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The focus has been on economic data today as global PMI service sector data was released for September. The results were mixed – extremely weak data for the Eurozone and in particular Germany and France, while the UK and China also saw declines in their readings although their surveys remain above the key 50.0 level. The US was on top and there was a large rise in its survey.

The Eurozone economy shows no sign of turning a corner

The Eurozone PMI data in recent months suggests that the economy contracted by 1% in the third quarter, thrusting the currency bloc back into recession. The composite index has stayed steady around 46 since the beginning of the summer, so the continuation at this level suggests that momentum has not picked up and the currency bloc is looking weak as we start the fourth quarter. The service sector has suffered more than the manufacturing sector as austerity dampens domestic demand. As many countries expect to continue with harsh austerity programmes well into next year, the economic data could be mired in contraction territory for some time yet.

The UK saw its index fall to 52.2 from 53.7 in August and retrace nearly half of August’s surprise gain. This has weighed heavily on the pound and GBPUSD is below 1.6100 after this data. The pound has reacted strongly to positive data surprises recently, so this data miss could hit the pound hard. In the short term there is good support at 1.6050 then at 1.6025, while resistance lies at 1.6125. This pair has looked weak since it failed to break above 1.63 last month. If we continue to see GBP weakness then it could be a pre-curser to weakness in the euro and elsewhere, as it may suggest that the dollar is getting its groove back.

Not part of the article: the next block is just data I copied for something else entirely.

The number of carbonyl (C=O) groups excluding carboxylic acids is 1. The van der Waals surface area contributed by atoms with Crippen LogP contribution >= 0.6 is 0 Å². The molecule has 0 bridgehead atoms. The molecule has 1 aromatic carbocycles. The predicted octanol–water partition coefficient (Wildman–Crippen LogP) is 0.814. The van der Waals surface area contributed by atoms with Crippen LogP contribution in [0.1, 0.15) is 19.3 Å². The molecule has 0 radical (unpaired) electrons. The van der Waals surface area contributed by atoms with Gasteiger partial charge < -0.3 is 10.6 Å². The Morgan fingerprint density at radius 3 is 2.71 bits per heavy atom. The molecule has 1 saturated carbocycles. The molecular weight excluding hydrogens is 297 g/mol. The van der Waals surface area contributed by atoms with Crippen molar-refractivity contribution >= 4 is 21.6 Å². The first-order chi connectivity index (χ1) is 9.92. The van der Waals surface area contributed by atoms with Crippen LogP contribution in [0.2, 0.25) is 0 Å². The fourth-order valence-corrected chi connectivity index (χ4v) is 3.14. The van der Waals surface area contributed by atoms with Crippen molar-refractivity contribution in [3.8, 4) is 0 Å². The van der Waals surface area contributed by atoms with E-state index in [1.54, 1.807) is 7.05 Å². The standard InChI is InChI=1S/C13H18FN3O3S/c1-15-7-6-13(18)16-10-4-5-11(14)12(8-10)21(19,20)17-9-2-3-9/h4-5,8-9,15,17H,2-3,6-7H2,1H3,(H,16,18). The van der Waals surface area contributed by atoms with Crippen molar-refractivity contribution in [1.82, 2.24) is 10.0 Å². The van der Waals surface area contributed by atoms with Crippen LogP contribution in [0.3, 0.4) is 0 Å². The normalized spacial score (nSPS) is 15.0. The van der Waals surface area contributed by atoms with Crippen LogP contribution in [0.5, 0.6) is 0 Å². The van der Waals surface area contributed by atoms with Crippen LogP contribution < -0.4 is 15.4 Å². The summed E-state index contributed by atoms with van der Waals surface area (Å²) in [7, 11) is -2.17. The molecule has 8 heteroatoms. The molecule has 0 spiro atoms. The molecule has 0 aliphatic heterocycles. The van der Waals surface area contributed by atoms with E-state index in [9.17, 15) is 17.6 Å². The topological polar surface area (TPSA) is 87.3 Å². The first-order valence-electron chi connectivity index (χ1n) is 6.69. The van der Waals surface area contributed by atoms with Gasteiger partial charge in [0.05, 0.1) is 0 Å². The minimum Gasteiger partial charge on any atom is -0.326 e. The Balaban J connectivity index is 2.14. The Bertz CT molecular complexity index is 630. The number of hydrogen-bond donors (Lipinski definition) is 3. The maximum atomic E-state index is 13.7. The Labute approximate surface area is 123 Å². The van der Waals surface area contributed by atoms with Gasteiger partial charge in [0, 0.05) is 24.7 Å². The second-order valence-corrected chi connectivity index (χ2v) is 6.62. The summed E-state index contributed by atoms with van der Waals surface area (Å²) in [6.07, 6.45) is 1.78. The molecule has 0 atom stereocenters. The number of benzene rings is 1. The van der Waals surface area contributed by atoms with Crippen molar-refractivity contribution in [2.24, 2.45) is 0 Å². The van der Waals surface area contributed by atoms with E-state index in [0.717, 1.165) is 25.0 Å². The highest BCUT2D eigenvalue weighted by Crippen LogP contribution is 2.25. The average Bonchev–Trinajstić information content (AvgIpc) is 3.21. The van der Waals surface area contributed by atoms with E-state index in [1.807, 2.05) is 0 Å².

Rising prices not a problem for the Fed

The economic fundamentals are supportive of a stronger dollar today. The ADP private sector payrolls data surprised to the upside for September, coming in at 162k vs. expectations of 140k. The ISM non-manufacturing sector also rose to 55.1 in September, the highest level since March. The survey was very solid with gains for new orders and business activity. Employment was weaker at 51.5 down from 53.8 in August, but it is still above the crucial 50.0 mark. The sharp increase in prices paid was a concern. This component jumped from 64.3 in August to 68.1 in September, the highest level since February. This suggests that profit margins in the service sector could get compressed (bad news for stocks) in the coming months unless prices start to moderate.

Strengthening economic data and QE3

But what does this mean for the Fed and QE3? We would say not much. Firstly, the Fed does not seem that worried about inflation and could be willing to tolerate slightly higher prices in the near-term. Secondly, the Fed has linked QE3 to the employment rate. Since the ADP has dreadful predictive power when it comes to the NFP, today’s ADP data does not give us any insight into Friday’s labour market report. Thus, markets have been fairly confused today and traded mostly in ranges as the market waits for tomorrow’s ECB meeting and Friday’s payrolls report.

Look out for our research note on the ECB that will be sent out later today/ tomorrow. Draghi’s press conference is likely to be the highlight unless we get a surprise rate cut on the back of the dreadful economic data. But if Draghi remains  in wait-and-see mode as we expect then EURUSD could move back to the bottom of its recent range. Around 1.2820 – the 200-day sma, below here opens the way for a move to 1.2700.

Best Regards,

Kathleen Brooks| Research Director UK EMEA |

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